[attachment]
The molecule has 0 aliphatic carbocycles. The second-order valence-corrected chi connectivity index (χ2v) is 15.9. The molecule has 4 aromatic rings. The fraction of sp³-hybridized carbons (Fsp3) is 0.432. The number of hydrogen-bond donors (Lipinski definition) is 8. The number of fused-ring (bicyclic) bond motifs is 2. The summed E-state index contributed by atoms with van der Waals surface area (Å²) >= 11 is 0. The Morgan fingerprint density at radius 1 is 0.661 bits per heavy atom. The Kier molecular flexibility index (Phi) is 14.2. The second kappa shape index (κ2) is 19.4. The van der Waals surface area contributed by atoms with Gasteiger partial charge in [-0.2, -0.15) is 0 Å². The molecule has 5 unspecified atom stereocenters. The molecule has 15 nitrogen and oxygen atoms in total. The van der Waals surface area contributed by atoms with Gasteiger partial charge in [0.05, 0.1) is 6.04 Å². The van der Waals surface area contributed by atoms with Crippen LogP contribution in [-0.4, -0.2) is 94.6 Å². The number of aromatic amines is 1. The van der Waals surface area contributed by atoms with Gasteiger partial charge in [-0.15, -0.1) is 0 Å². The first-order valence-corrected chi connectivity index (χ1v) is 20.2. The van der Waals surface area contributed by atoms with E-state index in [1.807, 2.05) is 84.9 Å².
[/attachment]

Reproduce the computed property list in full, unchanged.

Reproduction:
The molecule has 0 aliphatic carbocycles. The second-order valence-corrected chi connectivity index (χ2v) is 15.9. The molecule has 4 aromatic rings. The fraction of sp³-hybridized carbons (Fsp3) is 0.432. The number of hydrogen-bond donors (Lipinski definition) is 8. The number of fused-ring (bicyclic) bond motifs is 2. The summed E-state index contributed by atoms with van der Waals surface area (Å²) >= 11 is 0. The Morgan fingerprint density at radius 1 is 0.661 bits per heavy atom. The Kier molecular flexibility index (Phi) is 14.2. The second kappa shape index (κ2) is 19.4. The van der Waals surface area contributed by atoms with Gasteiger partial charge in [-0.2, -0.15) is 0 Å². The molecule has 5 unspecified atom stereocenters. The molecule has 15 nitrogen and oxygen atoms in total. The van der Waals surface area contributed by atoms with Gasteiger partial charge in [0.05, 0.1) is 6.04 Å². The van der Waals surface area contributed by atoms with Crippen LogP contribution in [-0.4, -0.2) is 94.6 Å². The number of aromatic amines is 1. The van der Waals surface area contributed by atoms with Gasteiger partial charge in [-0.15, -0.1) is 0 Å². The first-order valence-corrected chi connectivity index (χ1v) is 20.2. The van der Waals surface area contributed by atoms with E-state index in [1.807, 2.05) is 84.9 Å².